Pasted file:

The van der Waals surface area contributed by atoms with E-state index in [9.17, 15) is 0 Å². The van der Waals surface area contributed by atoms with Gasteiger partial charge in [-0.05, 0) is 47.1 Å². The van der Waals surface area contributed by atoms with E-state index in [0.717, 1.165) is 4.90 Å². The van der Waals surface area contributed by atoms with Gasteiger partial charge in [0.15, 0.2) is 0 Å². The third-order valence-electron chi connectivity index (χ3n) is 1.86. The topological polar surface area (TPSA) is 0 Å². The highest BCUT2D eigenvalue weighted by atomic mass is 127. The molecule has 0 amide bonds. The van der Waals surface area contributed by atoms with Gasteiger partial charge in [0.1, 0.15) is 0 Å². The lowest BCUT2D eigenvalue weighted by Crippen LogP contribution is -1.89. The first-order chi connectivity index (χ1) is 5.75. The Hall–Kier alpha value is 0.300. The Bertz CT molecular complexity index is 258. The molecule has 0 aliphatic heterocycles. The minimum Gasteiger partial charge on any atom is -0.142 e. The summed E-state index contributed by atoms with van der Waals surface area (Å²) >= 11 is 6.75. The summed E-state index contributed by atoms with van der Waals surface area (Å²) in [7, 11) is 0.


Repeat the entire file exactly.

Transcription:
The van der Waals surface area contributed by atoms with E-state index in [9.17, 15) is 0 Å². The van der Waals surface area contributed by atoms with Gasteiger partial charge in [-0.05, 0) is 47.1 Å². The van der Waals surface area contributed by atoms with E-state index in [0.717, 1.165) is 4.90 Å². The van der Waals surface area contributed by atoms with Gasteiger partial charge in [0.15, 0.2) is 0 Å². The third-order valence-electron chi connectivity index (χ3n) is 1.86. The topological polar surface area (TPSA) is 0 Å². The highest BCUT2D eigenvalue weighted by atomic mass is 127. The molecule has 0 amide bonds. The van der Waals surface area contributed by atoms with Gasteiger partial charge in [0.1, 0.15) is 0 Å². The lowest BCUT2D eigenvalue weighted by Crippen LogP contribution is -1.89. The first-order chi connectivity index (χ1) is 5.75. The Hall–Kier alpha value is 0.300. The Bertz CT molecular complexity index is 258. The molecule has 0 aliphatic heterocycles. The minimum Gasteiger partial charge on any atom is -0.142 e. The summed E-state index contributed by atoms with van der Waals surface area (Å²) >= 11 is 6.75. The summed E-state index contributed by atoms with van der Waals surface area (Å²) in [7, 11) is 0.